The Queensland Mental Health and Drug Advisory Council considered drug and alcohol issues at its April meeting, discussing:

  • the relationship between resource allocation and actual need
  • AOD service concentration in the south-east corner, and service accessibility for people in the rest of Queensland
  • how integrated approaches to service delivery are encouraged, measured, monitored and sustained longer term
  • the need for support for people with family members who are affected by drugs and alcohol.

Read the Council’s April 2015 Communiqué

National Ice Taskforce

The Commonwealth Government has recently announced the establishment of a National Ice Taskforce as the first step towards developing a National Ice Strategy in a bid to tackle the ‘growing scourge’ of crystal methamphetamine.

Drug and Alcohol Research Connections published an article earlier this year that gives a clear, unsensationalised view of crystal methamphetamine use. Read the article here.

Nonetheless, use of drugs in many communities is regularly mentioned to the Commission and it is clear that families are particularly worried about ice.

AOD Treatment Service Delivery Framework now out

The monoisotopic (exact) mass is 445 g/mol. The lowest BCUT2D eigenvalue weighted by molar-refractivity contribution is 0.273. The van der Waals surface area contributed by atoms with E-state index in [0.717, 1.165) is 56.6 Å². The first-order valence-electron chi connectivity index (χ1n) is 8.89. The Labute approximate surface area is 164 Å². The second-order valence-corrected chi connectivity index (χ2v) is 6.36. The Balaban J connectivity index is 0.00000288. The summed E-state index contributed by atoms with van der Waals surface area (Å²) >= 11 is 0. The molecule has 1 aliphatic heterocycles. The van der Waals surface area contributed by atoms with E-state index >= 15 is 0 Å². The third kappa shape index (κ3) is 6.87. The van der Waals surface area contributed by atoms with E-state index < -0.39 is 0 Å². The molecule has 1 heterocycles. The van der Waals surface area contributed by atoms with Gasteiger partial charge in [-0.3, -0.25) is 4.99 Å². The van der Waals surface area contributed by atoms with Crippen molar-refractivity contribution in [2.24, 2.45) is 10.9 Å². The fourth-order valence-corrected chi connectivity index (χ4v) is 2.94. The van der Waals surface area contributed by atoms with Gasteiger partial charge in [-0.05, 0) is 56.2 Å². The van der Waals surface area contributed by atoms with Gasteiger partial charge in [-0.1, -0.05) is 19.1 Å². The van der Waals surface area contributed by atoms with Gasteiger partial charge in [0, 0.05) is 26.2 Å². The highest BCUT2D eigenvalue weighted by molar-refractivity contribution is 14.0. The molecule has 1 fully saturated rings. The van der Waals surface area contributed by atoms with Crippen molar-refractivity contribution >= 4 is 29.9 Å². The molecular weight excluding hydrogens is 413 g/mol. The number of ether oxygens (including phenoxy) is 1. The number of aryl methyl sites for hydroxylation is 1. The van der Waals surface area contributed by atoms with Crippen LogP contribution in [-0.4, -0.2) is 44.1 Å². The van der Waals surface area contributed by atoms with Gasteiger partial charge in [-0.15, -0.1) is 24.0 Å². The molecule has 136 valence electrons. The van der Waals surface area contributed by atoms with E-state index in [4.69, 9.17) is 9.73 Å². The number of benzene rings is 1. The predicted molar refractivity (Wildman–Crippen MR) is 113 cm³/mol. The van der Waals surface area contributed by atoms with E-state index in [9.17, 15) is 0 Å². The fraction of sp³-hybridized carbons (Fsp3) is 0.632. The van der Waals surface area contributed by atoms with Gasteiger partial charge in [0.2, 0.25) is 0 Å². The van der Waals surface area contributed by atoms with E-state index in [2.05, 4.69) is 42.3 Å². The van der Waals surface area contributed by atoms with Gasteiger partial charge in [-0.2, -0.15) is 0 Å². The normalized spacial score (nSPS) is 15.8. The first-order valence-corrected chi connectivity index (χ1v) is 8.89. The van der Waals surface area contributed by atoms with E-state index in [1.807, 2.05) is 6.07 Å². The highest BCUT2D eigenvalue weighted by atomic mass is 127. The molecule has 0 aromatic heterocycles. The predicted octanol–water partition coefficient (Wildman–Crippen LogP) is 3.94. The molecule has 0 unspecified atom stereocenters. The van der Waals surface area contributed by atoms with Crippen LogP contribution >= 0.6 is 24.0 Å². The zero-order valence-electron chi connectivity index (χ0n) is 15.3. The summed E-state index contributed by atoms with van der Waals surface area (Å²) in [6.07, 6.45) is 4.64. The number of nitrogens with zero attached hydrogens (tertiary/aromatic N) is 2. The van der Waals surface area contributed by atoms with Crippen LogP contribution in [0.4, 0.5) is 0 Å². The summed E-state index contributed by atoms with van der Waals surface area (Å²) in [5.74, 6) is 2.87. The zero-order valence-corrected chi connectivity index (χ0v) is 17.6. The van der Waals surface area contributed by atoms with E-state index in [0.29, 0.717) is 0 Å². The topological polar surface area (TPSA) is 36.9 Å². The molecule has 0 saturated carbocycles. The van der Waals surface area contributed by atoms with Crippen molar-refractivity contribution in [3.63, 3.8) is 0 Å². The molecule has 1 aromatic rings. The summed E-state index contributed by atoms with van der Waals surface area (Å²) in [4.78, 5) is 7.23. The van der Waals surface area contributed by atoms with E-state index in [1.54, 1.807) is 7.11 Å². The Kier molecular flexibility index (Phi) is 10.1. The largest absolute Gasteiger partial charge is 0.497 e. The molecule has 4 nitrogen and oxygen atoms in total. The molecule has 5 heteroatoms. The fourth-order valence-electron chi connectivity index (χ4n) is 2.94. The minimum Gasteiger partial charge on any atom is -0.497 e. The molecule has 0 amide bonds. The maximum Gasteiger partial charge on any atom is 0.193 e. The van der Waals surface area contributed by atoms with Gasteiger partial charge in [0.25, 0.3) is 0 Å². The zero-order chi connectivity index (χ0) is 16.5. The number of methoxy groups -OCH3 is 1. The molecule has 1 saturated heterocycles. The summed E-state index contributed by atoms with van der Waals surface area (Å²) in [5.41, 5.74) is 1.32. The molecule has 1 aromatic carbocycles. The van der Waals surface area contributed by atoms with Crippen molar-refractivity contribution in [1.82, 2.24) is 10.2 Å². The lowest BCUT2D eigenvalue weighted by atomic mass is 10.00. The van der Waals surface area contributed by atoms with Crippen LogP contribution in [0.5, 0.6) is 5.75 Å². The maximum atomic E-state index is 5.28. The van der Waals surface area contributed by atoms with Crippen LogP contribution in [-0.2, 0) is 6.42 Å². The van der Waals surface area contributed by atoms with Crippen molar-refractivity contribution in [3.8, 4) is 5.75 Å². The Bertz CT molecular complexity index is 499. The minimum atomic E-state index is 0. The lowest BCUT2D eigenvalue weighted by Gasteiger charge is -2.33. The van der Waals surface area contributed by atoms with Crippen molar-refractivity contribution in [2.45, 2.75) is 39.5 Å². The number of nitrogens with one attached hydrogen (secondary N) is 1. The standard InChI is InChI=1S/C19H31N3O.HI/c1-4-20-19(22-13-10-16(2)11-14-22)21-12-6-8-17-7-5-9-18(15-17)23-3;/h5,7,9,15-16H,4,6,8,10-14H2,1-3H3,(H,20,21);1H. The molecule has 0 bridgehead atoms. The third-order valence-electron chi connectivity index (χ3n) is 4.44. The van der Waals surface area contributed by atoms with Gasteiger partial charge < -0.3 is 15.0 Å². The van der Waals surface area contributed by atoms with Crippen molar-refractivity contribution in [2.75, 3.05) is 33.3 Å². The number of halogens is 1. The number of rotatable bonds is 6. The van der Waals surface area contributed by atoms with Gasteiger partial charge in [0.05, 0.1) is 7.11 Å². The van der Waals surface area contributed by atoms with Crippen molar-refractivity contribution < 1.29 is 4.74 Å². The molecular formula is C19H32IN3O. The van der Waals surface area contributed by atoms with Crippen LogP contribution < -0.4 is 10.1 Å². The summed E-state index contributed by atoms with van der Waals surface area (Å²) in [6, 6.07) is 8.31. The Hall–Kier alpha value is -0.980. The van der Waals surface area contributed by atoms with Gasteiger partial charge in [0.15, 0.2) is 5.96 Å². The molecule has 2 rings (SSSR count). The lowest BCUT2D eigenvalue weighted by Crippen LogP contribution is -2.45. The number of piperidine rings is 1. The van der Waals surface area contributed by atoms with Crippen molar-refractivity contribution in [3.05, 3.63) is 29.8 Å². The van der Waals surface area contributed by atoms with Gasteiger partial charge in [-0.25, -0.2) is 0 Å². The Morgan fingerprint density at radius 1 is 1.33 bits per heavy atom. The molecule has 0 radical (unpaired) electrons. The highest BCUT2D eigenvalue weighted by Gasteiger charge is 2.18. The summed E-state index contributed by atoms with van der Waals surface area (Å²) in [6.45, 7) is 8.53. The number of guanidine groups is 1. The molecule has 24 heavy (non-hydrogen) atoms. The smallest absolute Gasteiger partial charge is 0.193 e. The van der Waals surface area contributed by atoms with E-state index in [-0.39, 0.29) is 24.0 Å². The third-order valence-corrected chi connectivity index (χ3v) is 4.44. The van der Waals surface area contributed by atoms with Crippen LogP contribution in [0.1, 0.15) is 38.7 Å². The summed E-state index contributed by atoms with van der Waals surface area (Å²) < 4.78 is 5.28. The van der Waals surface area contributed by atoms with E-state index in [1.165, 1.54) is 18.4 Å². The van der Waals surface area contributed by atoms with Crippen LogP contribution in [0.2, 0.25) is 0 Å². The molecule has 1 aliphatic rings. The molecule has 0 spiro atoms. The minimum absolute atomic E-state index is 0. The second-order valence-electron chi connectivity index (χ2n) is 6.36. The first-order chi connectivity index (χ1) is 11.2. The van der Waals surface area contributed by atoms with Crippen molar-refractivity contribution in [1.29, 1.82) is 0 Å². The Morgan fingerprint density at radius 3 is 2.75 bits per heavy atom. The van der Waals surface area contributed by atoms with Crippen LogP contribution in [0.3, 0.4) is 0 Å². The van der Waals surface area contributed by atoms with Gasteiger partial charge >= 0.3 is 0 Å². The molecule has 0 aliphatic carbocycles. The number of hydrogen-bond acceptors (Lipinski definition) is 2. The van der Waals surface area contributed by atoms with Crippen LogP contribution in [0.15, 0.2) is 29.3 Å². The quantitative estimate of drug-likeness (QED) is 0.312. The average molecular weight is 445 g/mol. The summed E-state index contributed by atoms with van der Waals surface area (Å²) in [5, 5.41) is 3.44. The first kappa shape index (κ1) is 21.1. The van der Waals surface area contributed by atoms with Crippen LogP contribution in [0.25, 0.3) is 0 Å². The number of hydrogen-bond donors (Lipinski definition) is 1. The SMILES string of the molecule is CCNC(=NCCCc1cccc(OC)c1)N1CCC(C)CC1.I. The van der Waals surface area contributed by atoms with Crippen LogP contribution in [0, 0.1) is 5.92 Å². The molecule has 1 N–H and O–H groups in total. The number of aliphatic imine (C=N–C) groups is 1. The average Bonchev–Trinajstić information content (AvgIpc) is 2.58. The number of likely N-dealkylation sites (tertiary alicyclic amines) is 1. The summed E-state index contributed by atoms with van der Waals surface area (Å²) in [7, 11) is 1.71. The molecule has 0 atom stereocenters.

The Queensland AOD Treatment Service Delivery Framework for 2015 has been released. This document describes the ‘common ground’ underpinning AOD treatment across the State, and offers a ‘critical reflection tool’ for individual workers and services to enhance their practice.

Read it here.

QNADA focus on methamphetamine

QNADA has recently released their latest newsletter to members which has a focus on methamphetamine this month. To find out about being a QNADA member and receiving their newsletters visit the QNADA website.

Meet the Council

Spotlight on Debra SpinkQld Mental Health and Drug Advisory Council Member Debra Spink

Debra is an inaugural member of the Mental Health and Drug Advisory Council, having sat on the council since April 2014. She joined the Council as a result of her own experience and her daily interactions with parents experiencing perinatal mental illness.

Debra says: “Perinatal and infant mental health (PIMH) is deeply woven into the core of my being. I believe it is the keystone to improving our society’s mental health.”

“In the Council, I have found a place where I feel heard and respected as a representative of families having to navigate recovery in a system that has much to learn. More than that, I have great hope that change really is possible. I love being a member of the Council and feeling like I am part of genuine mental health reform.”